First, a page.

Spain’s Lost Generation

t1larg.spain.unemployment.giBy Advai Pathak

Since democratization the brightest star in Europe and at the forefront of global cinema, sports, and fashion is Spain, a nation anchored by its debt crisis. Higher taxes and harsh austerity measures have taken their toll on Spain’s citizens. Half a million citizens and immigrants are expected to leave Spain by the end of this decade in keeping with recent population declines. However, all of these issues derive from the deep-seated structural issues in education and employment that plague the country’s recovery and cast a long shadow on its future prosperity.

At the inception of the European debt crisis, Spain’s government actually had smaller debts relative to the size of its economy than either France or Germany. However, private sector borrowing accounted for an enormous and unsustainable level of total debt. Much of this profligacy was related to the construction and real estate boom that Spain experienced over the past decade. Real estate prices increased 44% between 2004 and 2008 and this drove growth and provided money and jobs to millions.

Spain was prosperous and much of its youth wanted in on this ‘dinero facil’. Many left school prematurely to supply the vast demand for jobs in construction and they were well paid while it lasted. Once demand for housing slowed, however, the industry’s bubble popped and with numerous private firms going into receivership, much of Spain’s labor force suffered.

National unemployment is edging closer to 27% while youth unemployment is stands at an alarming 55%. Despite national unemployment being at its highest point since records began, analysts find the second figure considerably more worrying, amid concern that much of Spain’s youth could remain on the fringes of the labor market.

An increasing percentage of Spain’s younger generations are becoming structurally unemployed and there are widespread concerns that they will struggle to find work even after the Eurozone rights itself. With only partially completed high-school educations, the majority of these workers have little to no basic skills and, with many having worked on production lines in factories or in basic labor roles on construction sites, they have few practical skills to offer either.

The Spanish government offers generous welfare payments for up to 2 years. However, this seems only to exacerbate the issue as their system has become more lucrative than the low-skill jobs available. Many unemployed workers only start searching for jobs near the end of their welfare contract. Violent crime, rising in Spain, is increasingly becoming an option for idle young people.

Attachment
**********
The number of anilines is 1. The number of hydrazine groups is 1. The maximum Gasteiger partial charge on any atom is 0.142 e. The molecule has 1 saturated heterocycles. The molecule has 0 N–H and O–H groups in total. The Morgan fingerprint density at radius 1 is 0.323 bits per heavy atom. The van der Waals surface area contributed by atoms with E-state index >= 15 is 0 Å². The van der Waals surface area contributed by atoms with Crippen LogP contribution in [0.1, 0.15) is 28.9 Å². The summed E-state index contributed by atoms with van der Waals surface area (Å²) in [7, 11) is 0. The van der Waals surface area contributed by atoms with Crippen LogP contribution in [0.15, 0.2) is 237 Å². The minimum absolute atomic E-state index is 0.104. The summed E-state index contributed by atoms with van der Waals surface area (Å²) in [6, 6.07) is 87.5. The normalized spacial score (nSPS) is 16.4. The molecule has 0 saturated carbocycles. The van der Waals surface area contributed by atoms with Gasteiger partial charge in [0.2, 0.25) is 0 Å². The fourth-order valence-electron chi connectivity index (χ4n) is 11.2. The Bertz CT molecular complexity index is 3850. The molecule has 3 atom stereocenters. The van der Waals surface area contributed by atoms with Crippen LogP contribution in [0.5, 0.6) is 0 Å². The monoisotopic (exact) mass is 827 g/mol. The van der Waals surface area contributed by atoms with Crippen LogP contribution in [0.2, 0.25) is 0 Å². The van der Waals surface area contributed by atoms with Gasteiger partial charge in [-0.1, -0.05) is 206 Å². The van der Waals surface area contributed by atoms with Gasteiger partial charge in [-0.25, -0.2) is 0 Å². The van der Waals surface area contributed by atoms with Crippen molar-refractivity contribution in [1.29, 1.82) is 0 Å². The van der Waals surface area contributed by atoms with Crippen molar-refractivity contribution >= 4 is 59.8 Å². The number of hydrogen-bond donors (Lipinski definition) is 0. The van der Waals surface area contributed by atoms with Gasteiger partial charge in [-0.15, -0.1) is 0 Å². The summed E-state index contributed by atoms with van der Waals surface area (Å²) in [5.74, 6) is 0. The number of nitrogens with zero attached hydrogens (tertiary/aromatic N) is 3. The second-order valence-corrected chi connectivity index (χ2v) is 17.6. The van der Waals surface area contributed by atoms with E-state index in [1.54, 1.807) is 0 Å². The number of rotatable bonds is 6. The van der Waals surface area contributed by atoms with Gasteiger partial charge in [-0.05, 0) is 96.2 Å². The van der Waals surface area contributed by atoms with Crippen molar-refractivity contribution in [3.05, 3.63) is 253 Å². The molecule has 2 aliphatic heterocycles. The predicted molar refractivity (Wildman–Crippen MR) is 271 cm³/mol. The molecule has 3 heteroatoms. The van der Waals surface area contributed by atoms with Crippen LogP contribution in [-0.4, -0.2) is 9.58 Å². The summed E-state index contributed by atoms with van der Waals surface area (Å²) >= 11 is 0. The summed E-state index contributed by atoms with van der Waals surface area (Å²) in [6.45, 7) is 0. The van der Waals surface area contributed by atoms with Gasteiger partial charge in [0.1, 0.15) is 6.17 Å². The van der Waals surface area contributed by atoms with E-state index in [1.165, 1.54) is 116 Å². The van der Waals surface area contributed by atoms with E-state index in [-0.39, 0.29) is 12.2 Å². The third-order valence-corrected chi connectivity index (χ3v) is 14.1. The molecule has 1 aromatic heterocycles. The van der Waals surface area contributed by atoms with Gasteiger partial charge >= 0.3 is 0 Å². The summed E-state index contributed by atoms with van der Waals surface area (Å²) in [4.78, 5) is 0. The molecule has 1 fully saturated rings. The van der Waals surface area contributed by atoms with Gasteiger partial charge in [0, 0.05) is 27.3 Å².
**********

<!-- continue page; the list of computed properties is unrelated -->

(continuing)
As in most countries around the world today, there is a disconnect between the skills companies need and those the national labor force is able to provide. Blame is being apportioned to the Spanish school system, lackluster parenting, and a prevalent laidback culture amongst young people growing up in a time of prosperity. Part of the problem is also the result of legal loopholes that discourage investment in long-term workers. The gulf in protection between full-time and temporary workers incentivizes companies to hire workers on short-term contracts.

The government, losing both tax and social security revenue while doling out increasing sums in welfare, has taken note. Although legislation takes time to unravel, more immediate reforms have been instituted. Special training programs are being put in place to develop fundamental skills. Tax breaks are being offered to small companies that prioritize hiring workers under 30. Just as importantly, Prime Minister Mariano Rajoy has created a special office to manage Spain’s national brand.

There is still promise amidst the crisis. With real estate prices having plummeted, many people have pooled their resources to use these spaces in innovative ways. Series of ‘pop-up’ shops and entrepreneurial centers have appeared across the country for young people to market designs, ideas, and products. Thus far there have been instances of success. A drastic overhaul of the national education system is also currently in the works. A growing segment of the Spanish population is driven to outlast their current problems and to return to prosperity. A fight back is underway.

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